January 28, 2017

Hidden Figures

A wonderful untold story of three ambitious black lady nerds who perservere through cultural and workplace racism and sexism to advance and contribute to America's space program of the early 60s.
While all businesses hold profit, success, and results over all other considerations, engineering and mathematics are special in that quantifying success is, erm, black and white. If you can deliver the right numbers the fastest, you are valued.
Katherine Johnson (Taraji P. Henson), Dorothy Vaughan (Octavia Spencer), and Mary Jackson (Janelle MonĂ¡e) all defeat the low expectations of their white peers and bosses, and transcend totally unfair double standards to follow their professional goals in a workplace where only white men in skinny ties have achieved before.
These three leads have tons of charm and chemistry on offer as their characters boost each other up, while maintaining their dignity in the face of deep seated racism and sexism, mostly served with a dumb smile or a cold shoulder. The supporting cast was solid too:
  • Kirsten Dunst was terrific as the ladies' supervisor and blonde ceiling to advancement. This is the first grown-up role I've seen her in, and she's made the jump well in a thankless role.
  • Speaking of thankless, Jim Parsons made a small leap to play a closed-off math nerd who heaps work on Katherine, and serves as the inflexible face of white guy privilege. Not much different than his role on Big Bang Theory, he get a few laughs here and there, and his character only warms to Katherine in the last moments of the movie.
  • Kevin Costner was solid as the exasperated head of the nerds, continually focused on results above all other considerations, also, looking great at 61 (he turned 62 two weeks ago, the day after my birthday. Funny he played a washed-up ballplayer...28 years ago!)
  • Polish actor Olek Krupa brings plenty of color as Mary's engineering colleague, although their arc feels like it was mostly left on the cutting room floor.
Overall a charming and earnest film, essential if only to demonstrate to white folk that they've been taking their privilege for granted for too long; everyone else has to work wayy harder for even a chance at the same opportunities.
My Stub Hubby Grade: B-plus. Bonus points for Taraji P. Henson, so broad and loud as Cookie on Empire, completely transformed in this role, she deserved an Oscar nomination way more than Octavia Spencer. I loved Henson's trot/walk as she hurried across campus from her desk to the toilets and back. Her gait alone deserves a nomination.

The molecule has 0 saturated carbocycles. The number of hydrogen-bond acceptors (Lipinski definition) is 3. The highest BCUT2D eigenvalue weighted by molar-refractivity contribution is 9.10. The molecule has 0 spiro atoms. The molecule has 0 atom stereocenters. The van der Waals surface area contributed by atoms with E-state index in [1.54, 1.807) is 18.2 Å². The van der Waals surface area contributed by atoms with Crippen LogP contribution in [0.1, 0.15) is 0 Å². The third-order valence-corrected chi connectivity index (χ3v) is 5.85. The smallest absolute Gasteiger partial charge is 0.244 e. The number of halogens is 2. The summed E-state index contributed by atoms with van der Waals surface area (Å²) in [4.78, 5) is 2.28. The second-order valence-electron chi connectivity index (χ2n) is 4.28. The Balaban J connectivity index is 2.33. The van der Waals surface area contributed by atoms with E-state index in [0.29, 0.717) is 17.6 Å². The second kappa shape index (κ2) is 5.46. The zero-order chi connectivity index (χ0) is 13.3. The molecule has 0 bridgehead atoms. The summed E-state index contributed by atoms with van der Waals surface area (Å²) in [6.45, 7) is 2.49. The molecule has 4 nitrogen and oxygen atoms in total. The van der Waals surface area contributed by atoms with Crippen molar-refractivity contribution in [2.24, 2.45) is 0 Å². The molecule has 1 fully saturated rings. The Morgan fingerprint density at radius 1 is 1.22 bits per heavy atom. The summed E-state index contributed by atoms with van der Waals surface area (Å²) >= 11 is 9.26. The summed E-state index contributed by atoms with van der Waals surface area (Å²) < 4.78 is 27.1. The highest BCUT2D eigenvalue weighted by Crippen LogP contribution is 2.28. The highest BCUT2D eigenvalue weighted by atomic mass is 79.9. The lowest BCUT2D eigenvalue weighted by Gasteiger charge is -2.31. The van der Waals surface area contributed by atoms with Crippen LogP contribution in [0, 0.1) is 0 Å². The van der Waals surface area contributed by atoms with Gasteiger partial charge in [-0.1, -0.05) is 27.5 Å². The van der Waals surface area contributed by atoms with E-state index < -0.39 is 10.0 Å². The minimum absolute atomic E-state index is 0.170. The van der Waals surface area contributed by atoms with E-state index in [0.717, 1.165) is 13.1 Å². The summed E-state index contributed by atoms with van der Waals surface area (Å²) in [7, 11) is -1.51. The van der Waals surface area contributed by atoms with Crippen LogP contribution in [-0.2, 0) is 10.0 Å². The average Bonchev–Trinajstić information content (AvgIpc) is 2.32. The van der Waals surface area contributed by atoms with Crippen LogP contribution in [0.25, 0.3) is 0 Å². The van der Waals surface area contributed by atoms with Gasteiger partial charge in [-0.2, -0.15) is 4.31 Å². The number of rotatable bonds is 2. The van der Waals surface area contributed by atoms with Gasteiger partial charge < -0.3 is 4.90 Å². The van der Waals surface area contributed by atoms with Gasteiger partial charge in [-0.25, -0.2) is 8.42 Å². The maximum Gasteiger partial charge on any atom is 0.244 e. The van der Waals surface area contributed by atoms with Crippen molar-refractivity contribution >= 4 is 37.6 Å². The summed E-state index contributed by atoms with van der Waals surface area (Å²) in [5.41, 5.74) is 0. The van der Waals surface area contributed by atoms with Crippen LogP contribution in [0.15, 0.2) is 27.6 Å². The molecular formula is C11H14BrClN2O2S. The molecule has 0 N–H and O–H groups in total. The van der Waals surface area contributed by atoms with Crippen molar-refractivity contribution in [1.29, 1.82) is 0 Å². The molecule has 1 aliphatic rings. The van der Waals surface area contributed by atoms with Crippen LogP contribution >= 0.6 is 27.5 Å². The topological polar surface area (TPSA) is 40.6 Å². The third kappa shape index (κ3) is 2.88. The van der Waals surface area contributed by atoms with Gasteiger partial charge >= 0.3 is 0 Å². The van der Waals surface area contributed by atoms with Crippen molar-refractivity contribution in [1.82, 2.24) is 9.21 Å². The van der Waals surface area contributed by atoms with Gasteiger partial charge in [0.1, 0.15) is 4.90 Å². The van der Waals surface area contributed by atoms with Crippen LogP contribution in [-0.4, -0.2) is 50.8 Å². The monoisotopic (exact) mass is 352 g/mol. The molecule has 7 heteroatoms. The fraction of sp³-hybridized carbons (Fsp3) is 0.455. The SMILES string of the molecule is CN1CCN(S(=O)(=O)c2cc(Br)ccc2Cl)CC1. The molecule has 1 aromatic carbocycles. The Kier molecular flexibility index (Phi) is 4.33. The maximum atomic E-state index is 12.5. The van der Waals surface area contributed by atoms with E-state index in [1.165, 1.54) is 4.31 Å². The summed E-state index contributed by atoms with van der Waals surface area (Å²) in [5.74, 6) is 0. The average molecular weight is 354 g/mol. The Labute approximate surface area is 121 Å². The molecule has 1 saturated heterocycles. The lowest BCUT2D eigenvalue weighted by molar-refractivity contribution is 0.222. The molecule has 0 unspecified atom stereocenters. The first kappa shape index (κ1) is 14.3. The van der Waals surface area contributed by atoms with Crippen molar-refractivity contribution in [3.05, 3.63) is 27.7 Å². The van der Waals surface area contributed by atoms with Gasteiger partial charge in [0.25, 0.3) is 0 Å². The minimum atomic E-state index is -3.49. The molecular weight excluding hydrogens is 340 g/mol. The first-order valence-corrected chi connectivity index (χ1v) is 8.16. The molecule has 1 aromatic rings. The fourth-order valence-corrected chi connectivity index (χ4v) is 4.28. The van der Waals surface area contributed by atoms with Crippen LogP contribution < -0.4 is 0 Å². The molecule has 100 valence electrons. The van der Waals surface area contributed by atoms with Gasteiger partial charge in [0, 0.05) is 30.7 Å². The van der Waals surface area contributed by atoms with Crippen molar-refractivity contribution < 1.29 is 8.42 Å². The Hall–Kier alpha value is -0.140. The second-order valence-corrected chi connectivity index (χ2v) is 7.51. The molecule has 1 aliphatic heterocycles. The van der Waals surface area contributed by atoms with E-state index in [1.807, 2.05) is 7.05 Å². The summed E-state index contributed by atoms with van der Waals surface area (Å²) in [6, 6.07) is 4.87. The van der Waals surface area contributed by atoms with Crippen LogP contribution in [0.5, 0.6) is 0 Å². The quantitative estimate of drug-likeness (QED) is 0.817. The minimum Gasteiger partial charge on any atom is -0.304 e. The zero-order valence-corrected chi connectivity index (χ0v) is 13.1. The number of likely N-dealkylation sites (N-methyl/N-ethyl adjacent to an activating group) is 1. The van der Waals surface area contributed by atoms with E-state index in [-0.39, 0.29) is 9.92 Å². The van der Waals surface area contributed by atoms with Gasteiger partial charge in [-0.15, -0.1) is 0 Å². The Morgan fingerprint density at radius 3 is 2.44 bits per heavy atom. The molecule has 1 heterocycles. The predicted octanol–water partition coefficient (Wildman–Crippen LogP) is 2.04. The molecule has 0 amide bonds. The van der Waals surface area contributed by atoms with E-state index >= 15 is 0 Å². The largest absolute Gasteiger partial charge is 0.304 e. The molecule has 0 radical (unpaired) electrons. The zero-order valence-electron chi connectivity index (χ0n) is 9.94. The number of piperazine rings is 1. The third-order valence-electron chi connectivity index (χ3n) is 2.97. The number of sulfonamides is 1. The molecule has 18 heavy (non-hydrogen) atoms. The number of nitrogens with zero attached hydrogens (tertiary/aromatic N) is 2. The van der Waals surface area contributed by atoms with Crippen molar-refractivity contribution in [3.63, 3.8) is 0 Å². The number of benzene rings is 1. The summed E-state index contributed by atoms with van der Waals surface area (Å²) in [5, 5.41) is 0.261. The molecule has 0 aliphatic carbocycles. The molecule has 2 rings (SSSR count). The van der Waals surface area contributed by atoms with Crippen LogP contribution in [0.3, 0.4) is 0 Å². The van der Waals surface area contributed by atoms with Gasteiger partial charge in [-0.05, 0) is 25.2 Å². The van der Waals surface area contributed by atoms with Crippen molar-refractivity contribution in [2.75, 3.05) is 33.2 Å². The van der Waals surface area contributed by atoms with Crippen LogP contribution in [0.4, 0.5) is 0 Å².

We'll be back next month for The Lego Batman Movie!

Theater Notes: Emily went to see Hidden Figures January 9 with the ladies and came home with a strong recommendation, so when I had some free babysitting lined up three weeks (and three Oscar nominations) later, I headed to the Capitol Theater to catch the 7:15pm show...but it was sold out. I quickly discovered it was playing at the Belmont Studio Cinema an hour later, so I headed back there, bought a ticket 45 minutes in advance, then retreated to my car across the street to listen to Bruce Springsteen on the WTF podcast. Around 7:45pm I entered the overflowing scrum in the theater's tiny lobby. Turns out the 5:45 show hadn't let out yet. The crowd was excited and energized- a bunch of people around me had never been to the Studio Cinema before! The theater seating was recently upgraded, with a whole row of upholstered sofa-style seating, and small tables interspersed through some rows. I hope the sleeper success of Hidden Figures boosts the reputation and attendance of the Studio Cinema in the future!
ALSO At the Studio Cinema
The crowd waiting for the previous show to let out
spilled onto the sidewalk
Turns out I have been to the Studio Cinema nine times in nine years, but five of those visits were in the last year, so it's likely the pace will continue to rise. The cinema was closed for five months in 2015 for safety reasons, putting a dent in my opportunities and interest in attending!